{Bake} First Shot at the Cake Pop

March 29, 2011 in All Posts, Bake

Move over cupcakes, here come the cake pops!

I tasted my first moist bite of this confectionery craze at my dear friend C’s bachelorette party last year.  Another friend of ours had commissioned naughty cake pops from Tracy’s Tiny Treats and “boy” were they tasty.  Since then I’ve been dying to bake a batch myself.

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The best (and prettiest) tutorials I’ve seen are Bakerella’s here (basic instructions) and here (Easter-themed pops).

Alisa Burke has a great tutorial here on Easter cake pops, too.  Other delicious variations of this tasty treat are chocolate covered cake pops and Oreo pops from The Sweets Bar.  And check out The Pioneer Woman’s technique for making her cake balls here.

Inspired, I baked these lovely springtime-themed pops last weekend:

They were definitely yummy, and with some luck, I’ll have the technique down pat before mug cakes and jar cupcakes make cake pops seem so yesterday!

Here’s how I made these fun treats and some helpful hints for your first shot at the cake pop:


Tip:  Choose the shorter lollipop sticks (or cut yours in half), otherwise you’ll have a tiny ball sitting at the end of a long stick, which doesn’t really work aesthetically or in terms of balancing the pops in whatever display container you choose.  Also, if you want your sprinkles or candy decorations to really “pop,” choose white candy melts for a bright, clean background.

Step 1 Bake the cake as directed on the box or per your recipe.

  • Tip: Choose any flavor and any mix.  I tried lemon cake with buttercream frosting for something zingy and fresh for spring.

Step 2 After the cake has cooled, crumble it up and place it in a large mixing bowl.

  • Tip:  If a fork or spoon isn’t cutting it, you can use your clean hands.

Step 3 Mix in almost one can of frosting (or about 1.5 cups of your homemade recipe).  Try my favorite buttercream frosting recipe if you want something really sweet!

  • Tip:  Make sure the cake crumbles are thoroughly coated with the frosting so the mixture is nice and moist.  You don’t want the cake balls you make in Step 4 to come apart because they’re too dry and don’t hold together.

Step 4 Shape the cake/frosting mixture into balls.  If you want to be precise, see here for a guide to measuring out the perfectly sized cake ball.  Set the balls on a baking sheet covered with a sheet of wax or parchment paper.

  • Tip:   The smaller the ball, the easier it is to work with, but the bigger the ball, the more decorating space you’ll have – especially if you use food markers to draw on faces or other details.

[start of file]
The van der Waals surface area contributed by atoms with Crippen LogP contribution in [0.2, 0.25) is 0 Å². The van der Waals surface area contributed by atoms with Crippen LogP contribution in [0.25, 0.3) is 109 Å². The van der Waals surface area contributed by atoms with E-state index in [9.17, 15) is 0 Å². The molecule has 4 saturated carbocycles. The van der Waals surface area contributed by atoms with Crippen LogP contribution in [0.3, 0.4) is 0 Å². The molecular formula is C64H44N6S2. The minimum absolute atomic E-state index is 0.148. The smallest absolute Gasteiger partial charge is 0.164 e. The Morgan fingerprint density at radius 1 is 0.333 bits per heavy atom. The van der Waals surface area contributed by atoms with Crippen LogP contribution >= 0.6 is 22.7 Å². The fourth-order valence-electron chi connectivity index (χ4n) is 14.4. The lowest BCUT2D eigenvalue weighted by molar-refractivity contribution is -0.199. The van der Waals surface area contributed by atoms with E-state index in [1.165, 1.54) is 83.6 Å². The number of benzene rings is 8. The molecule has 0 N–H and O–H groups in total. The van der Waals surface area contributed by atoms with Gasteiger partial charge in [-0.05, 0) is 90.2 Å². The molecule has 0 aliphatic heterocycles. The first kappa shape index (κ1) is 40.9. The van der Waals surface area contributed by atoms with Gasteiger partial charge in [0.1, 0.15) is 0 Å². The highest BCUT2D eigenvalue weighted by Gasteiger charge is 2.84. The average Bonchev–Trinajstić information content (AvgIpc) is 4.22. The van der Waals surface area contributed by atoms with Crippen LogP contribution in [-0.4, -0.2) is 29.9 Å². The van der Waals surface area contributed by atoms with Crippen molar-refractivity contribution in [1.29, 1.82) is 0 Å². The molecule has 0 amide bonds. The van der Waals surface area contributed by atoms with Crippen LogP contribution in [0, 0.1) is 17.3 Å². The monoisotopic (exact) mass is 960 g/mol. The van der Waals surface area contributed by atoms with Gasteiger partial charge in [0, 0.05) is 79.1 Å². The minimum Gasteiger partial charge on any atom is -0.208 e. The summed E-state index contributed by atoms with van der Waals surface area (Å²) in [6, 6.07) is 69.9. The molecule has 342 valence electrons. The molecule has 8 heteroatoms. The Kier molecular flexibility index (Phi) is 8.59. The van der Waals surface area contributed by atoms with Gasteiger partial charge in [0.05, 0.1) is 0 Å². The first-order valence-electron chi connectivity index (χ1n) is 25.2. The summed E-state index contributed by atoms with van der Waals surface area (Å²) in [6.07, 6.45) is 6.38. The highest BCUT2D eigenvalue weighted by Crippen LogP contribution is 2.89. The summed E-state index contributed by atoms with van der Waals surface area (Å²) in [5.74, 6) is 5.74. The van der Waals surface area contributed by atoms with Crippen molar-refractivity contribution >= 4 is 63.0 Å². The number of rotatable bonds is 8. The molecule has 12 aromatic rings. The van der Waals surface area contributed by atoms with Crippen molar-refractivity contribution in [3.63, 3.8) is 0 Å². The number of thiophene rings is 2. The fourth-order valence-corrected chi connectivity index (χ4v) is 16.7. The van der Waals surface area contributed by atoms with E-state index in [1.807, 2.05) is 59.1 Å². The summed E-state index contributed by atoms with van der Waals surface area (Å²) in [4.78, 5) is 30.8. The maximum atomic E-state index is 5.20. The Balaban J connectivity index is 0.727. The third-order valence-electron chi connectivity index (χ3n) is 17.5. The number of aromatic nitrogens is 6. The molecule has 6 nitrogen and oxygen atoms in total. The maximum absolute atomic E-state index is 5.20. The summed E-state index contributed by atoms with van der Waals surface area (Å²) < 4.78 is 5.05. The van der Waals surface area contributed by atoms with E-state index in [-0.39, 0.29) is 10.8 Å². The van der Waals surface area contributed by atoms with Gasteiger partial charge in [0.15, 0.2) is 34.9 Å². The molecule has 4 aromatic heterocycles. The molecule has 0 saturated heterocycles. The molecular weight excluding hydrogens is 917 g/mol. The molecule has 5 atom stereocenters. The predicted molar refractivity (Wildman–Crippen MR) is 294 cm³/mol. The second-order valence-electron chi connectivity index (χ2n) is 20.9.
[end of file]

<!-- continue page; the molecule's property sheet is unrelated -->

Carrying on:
Step 4 Melt a little bit of the candy melts in the microwave or a double boiler.  Grab your lollipop sticks and dip one end of the sticks into the melted candy; then insert the dipped tips just under halfway into the cake balls and return the cake balls to the baking sheet.

  • Tip:  Make sure the tip of the lollipop stick is well-dipped so your ball doesn’t fall off the stick when it’s time to decorate.

Step 5 Refrigerate the cake balls until they’re nice and chilled (45 minutes – 1 hour).  If you just can’t wait, throw them in the freezer for 15 minutes.

  • Tip:   Chilled cake balls are easier to work with and don’t fall apart as easily.  A cooler ball will also help the melted candy dry faster.

Step 6 Dip the chilled cake pops in the melted candy.  Use a rolling motion with your wrist to twist the cake ball into the candy melts instead of dragging it through.

  • Tip:   Don’t dip too forcefully or your pop will fall apart or fall into the candy melts.  Also, if you can, use a double boiler instead of a microwave to get the candy melts as liquid-y as possible and keep the melted candy at an even temperature during the dipping process.  This will help the cake pop glide more easily through the melted candy and will ensure that the candy coating is nice and smooth instead of thick and heavy (which is tasty, but not pretty).

Step 7 Sprinkle the sanding sugar over the not-yet-dried cake pops or press on any other decorative candies of your choosing.  You can also paint your dry pops with corn syrup in patterns wherever you want the sugar or candy to stick or decorate them with food markers.

  • Tip:  Don’t roll the cake pops directly into the sanding sugar or you’ll get an opaque coating instead of a light, sprinkly effect.

Step 8 Set the cake pops to dry in a glass or vase or stick them into a styrofoam block.

  • Tip:  Keep in mind that if you let the pops dry on the baking sheet, they’ll suffer from a little “bed-head” and flatten on one side!

Happy baking!

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Chrissy – who has written posts on The Outlaw Mom® Blog – Creative Living in a Conventional World.

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